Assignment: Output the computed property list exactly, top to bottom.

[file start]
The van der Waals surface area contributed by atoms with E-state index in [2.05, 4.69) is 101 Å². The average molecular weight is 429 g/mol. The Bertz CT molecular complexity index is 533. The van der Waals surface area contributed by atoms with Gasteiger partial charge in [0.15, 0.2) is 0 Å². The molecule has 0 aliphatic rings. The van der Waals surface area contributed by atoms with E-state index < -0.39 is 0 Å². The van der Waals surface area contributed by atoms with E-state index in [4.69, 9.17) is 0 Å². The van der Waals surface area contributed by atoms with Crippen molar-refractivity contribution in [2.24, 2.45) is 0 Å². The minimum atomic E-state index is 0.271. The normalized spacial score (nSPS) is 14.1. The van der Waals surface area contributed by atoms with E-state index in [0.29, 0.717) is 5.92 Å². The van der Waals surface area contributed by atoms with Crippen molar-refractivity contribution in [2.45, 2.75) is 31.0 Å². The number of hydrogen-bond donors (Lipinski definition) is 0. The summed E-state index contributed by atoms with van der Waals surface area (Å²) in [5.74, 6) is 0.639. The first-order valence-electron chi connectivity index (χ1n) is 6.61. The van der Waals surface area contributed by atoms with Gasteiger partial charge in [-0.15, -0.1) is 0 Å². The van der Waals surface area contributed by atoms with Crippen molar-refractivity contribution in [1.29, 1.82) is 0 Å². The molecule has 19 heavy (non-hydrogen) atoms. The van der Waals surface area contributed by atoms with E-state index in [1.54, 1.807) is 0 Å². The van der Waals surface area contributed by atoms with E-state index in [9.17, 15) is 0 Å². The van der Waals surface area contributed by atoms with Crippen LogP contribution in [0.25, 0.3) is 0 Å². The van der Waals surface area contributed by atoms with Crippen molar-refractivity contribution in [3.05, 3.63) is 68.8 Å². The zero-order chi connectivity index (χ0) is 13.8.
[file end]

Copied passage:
The van der Waals surface area contributed by atoms with E-state index in [2.05, 4.69) is 101 Å². The average molecular weight is 429 g/mol. The Bertz CT molecular complexity index is 533. The van der Waals surface area contributed by atoms with Gasteiger partial charge in [0.15, 0.2) is 0 Å². The molecule has 0 aliphatic rings. The van der Waals surface area contributed by atoms with E-state index < -0.39 is 0 Å². The van der Waals surface area contributed by atoms with E-state index in [4.69, 9.17) is 0 Å². The van der Waals surface area contributed by atoms with Crippen molar-refractivity contribution in [2.24, 2.45) is 0 Å². The minimum atomic E-state index is 0.271. The normalized spacial score (nSPS) is 14.1. The van der Waals surface area contributed by atoms with E-state index in [0.29, 0.717) is 5.92 Å². The van der Waals surface area contributed by atoms with Crippen molar-refractivity contribution in [2.45, 2.75) is 31.0 Å². The number of hydrogen-bond donors (Lipinski definition) is 0. The summed E-state index contributed by atoms with van der Waals surface area (Å²) in [5.74, 6) is 0.639. The first-order valence-electron chi connectivity index (χ1n) is 6.61. The van der Waals surface area contributed by atoms with Gasteiger partial charge in [-0.15, -0.1) is 0 Å². The van der Waals surface area contributed by atoms with Crippen molar-refractivity contribution in [1.29, 1.82) is 0 Å². The molecule has 19 heavy (non-hydrogen) atoms. The van der Waals surface area contributed by atoms with E-state index in [1.54, 1.807) is 0 Å². The van der Waals surface area contributed by atoms with E-state index in [9.17, 15) is 0 Å². The van der Waals surface area contributed by atoms with Crippen LogP contribution in [0.25, 0.3) is 0 Å². The van der Waals surface area contributed by atoms with Crippen molar-refractivity contribution in [3.05, 3.63) is 68.8 Å². The zero-order chi connectivity index (χ0) is 13.8.